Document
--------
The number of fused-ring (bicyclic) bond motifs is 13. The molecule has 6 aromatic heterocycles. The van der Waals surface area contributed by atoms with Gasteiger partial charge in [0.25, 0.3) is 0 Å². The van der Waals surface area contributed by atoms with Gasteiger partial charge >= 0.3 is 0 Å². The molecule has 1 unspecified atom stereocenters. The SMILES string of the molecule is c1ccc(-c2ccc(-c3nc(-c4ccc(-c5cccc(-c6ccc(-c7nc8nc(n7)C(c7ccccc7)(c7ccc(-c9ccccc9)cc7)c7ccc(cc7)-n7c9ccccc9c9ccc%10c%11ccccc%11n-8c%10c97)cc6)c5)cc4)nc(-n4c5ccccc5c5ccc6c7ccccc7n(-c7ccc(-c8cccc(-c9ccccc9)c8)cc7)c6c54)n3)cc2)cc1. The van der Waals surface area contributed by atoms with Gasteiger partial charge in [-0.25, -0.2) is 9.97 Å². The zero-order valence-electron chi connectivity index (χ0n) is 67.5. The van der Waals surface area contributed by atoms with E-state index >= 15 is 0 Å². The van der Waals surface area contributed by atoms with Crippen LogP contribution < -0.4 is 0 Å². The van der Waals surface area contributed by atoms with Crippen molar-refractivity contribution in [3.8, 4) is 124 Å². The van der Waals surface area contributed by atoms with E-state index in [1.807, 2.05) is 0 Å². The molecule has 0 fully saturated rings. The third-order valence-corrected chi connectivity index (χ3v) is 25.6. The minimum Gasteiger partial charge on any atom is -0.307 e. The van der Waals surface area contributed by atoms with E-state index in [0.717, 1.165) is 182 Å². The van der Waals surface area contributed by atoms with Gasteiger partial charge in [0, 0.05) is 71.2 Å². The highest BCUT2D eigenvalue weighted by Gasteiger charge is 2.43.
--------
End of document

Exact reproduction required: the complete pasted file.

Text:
The number of fused-ring (bicyclic) bond motifs is 13. The molecule has 6 aromatic heterocycles. The van der Waals surface area contributed by atoms with Gasteiger partial charge in [0.25, 0.3) is 0 Å². The van der Waals surface area contributed by atoms with Gasteiger partial charge >= 0.3 is 0 Å². The molecule has 1 unspecified atom stereocenters. The SMILES string of the molecule is c1ccc(-c2ccc(-c3nc(-c4ccc(-c5cccc(-c6ccc(-c7nc8nc(n7)C(c7ccccc7)(c7ccc(-c9ccccc9)cc7)c7ccc(cc7)-n7c9ccccc9c9ccc%10c%11ccccc%11n-8c%10c97)cc6)c5)cc4)nc(-n4c5ccccc5c5ccc6c7ccccc7n(-c7ccc(-c8cccc(-c9ccccc9)c8)cc7)c6c54)n3)cc2)cc1. The van der Waals surface area contributed by atoms with Gasteiger partial charge in [-0.25, -0.2) is 9.97 Å². The zero-order valence-electron chi connectivity index (χ0n) is 67.5. The van der Waals surface area contributed by atoms with E-state index >= 15 is 0 Å². The van der Waals surface area contributed by atoms with Crippen LogP contribution < -0.4 is 0 Å². The van der Waals surface area contributed by atoms with Crippen molar-refractivity contribution in [3.8, 4) is 124 Å². The van der Waals surface area contributed by atoms with E-state index in [1.807, 2.05) is 0 Å². The molecule has 0 fully saturated rings. The third-order valence-corrected chi connectivity index (χ3v) is 25.6. The minimum Gasteiger partial charge on any atom is -0.307 e. The van der Waals surface area contributed by atoms with E-state index in [0.717, 1.165) is 182 Å². The van der Waals surface area contributed by atoms with Gasteiger partial charge in [0, 0.05) is 71.2 Å². The highest BCUT2D eigenvalue weighted by Gasteiger charge is 2.43.